Farnworth, B., Wallace, K.J., Hall, M.M., Clarkson, B.D. 2021 Waiwhakareke Natural Heritage Park 2021 Long-term Monitoring: Report on Ecological Restoration Progress. ERI Report 149. Client report prepared for Tui 2000 and the Hamilton City Council. Environmental Research Institute, School of Science, The University of Waikato, Hamilton. 54 pp.
Permanent Research Commons link: https://hdl.handle.net/10289/14938
This report was requested by Tui 2000 Inc. and the Hamilton City Council (HCC) as a means of tracking terrestrial restoration progress at Waiwhakareke Natural Heritage Park (WNHP). WNHP is a cutting-edge urban ecological restoration project in which ecosystems representative of the Hamilton Ecological District are being reconstructed from scratch on public land in Kirikiriroa Hamilton. Larger-scale projects of this nature are becoming more commonplace around the globe due to growing emphasis on restoring nature in urban areas. While this report quantifies the remarkable restoration success achieved at WNHP through investments by Tui 2000 Inc., HCC and the community since 2004, it also contributes to scientific theory. Restoration ecology is a newly developing scientific field and hence WNHP presents a unique opportunity for ecologists to improve restoration practice and also learn from the results. Here we share results from data analysed from 25 permanent monitoring plots throughout WNHP, spanning planting years since the beginning of planting in 2004 through to 2017 (14 years of planting). These plots are located across the five main ecosystem types (i.e., planting zones) being restored. This information should be used to inform current management and future planning for WNHP. In the 2021 monitoring, we measured key variables of forest development, including: canopy openness, native tree basal area, non-native herbaceous groundcover, leaf litter, dead trees, native tree seedling abundance and species richness, and epiphyte colonisation. Linear regression models revealed a statistically significant relationship between all (except dead trees and native tree seedling abundance) of these ecosystem variables and forest age. We note that there are several thresholds between 12 - 16 years since the initial restoration planting: basal area increased and the canopy openness decreased, reducing the light availability at the forest floor, thus reducing the non-native herbaceous groundcover from 100% to ~25% in 12 years (with one plot having 0% cover). With these ecosystem changes, important indicators of functioning forests appeared around the same time, such as leaf litter accrual (up to 95% groundcover) and an increasing number of dead trees (up to 37 dead small trees in one monitoring plot), native seedling recruitment (in abundance and species richness), and fern cover. The results in the report generally signal positive restoration progress. Now a focus is required on non-native weed and invasive mammalian pest control management, paired with careful enrichment planting, and where needed, infill of mid/late-successional plants. Enrichment planting and weed/pest management will help secure the investment in initial plantings by starting the longer-term next phase of forest development, while also creating a more species-diverse ecosystem, resilient to the manifold pressures of the urban landscape, disease, and climate change.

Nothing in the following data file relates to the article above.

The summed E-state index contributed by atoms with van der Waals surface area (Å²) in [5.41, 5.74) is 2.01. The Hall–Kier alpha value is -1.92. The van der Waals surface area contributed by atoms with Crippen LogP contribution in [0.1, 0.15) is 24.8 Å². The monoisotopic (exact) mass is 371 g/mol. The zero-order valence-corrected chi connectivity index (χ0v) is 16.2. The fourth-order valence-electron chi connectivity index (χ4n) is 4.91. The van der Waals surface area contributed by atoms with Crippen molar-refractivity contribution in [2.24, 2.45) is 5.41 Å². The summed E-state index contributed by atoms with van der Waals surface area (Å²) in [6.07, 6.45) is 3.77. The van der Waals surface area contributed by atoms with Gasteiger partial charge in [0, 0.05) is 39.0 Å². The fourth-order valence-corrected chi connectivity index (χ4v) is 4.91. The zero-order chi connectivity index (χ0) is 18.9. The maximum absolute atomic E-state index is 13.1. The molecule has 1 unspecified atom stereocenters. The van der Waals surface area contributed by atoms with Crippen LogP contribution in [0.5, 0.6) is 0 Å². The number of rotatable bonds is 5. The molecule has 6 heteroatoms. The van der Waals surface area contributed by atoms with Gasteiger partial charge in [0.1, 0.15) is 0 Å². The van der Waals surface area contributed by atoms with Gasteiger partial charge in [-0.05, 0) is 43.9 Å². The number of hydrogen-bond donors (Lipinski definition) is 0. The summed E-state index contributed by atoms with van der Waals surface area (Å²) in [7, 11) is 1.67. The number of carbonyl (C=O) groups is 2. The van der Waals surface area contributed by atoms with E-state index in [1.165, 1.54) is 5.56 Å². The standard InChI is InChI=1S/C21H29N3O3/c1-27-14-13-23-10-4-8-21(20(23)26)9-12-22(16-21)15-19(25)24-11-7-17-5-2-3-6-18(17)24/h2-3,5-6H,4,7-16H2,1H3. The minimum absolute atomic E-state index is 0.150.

Environmental Research Institute